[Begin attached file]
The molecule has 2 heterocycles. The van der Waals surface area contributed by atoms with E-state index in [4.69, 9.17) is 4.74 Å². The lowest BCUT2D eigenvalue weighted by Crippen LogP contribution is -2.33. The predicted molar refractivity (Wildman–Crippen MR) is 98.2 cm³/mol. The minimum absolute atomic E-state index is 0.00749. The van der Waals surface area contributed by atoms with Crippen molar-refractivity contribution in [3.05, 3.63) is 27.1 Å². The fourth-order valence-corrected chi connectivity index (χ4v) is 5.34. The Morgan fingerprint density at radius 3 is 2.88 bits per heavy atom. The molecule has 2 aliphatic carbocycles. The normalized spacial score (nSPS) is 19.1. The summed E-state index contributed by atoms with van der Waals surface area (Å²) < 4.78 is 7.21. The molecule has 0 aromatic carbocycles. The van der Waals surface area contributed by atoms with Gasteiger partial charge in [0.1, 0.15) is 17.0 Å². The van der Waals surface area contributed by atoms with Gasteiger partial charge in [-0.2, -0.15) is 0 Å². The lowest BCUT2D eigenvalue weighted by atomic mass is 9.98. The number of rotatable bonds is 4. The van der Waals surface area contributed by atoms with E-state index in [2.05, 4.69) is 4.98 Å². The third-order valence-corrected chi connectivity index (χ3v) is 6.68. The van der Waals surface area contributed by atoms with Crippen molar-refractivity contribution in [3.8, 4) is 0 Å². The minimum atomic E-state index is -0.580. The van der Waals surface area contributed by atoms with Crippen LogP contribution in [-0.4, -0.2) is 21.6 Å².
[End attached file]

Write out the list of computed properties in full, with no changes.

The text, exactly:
The molecule has 2 heterocycles. The van der Waals surface area contributed by atoms with E-state index in [4.69, 9.17) is 4.74 Å². The lowest BCUT2D eigenvalue weighted by Crippen LogP contribution is -2.33. The predicted molar refractivity (Wildman–Crippen MR) is 98.2 cm³/mol. The minimum absolute atomic E-state index is 0.00749. The van der Waals surface area contributed by atoms with Crippen molar-refractivity contribution in [3.05, 3.63) is 27.1 Å². The fourth-order valence-corrected chi connectivity index (χ4v) is 5.34. The Morgan fingerprint density at radius 3 is 2.88 bits per heavy atom. The molecule has 2 aliphatic carbocycles. The normalized spacial score (nSPS) is 19.1. The summed E-state index contributed by atoms with van der Waals surface area (Å²) < 4.78 is 7.21. The molecule has 0 aromatic carbocycles. The van der Waals surface area contributed by atoms with Gasteiger partial charge in [0.1, 0.15) is 17.0 Å². The van der Waals surface area contributed by atoms with Gasteiger partial charge in [-0.2, -0.15) is 0 Å². The lowest BCUT2D eigenvalue weighted by atomic mass is 9.98. The number of rotatable bonds is 4. The van der Waals surface area contributed by atoms with E-state index in [2.05, 4.69) is 4.98 Å². The third-order valence-corrected chi connectivity index (χ3v) is 6.68. The van der Waals surface area contributed by atoms with Crippen molar-refractivity contribution in [3.8, 4) is 0 Å². The minimum atomic E-state index is -0.580. The van der Waals surface area contributed by atoms with Crippen LogP contribution in [-0.4, -0.2) is 21.6 Å².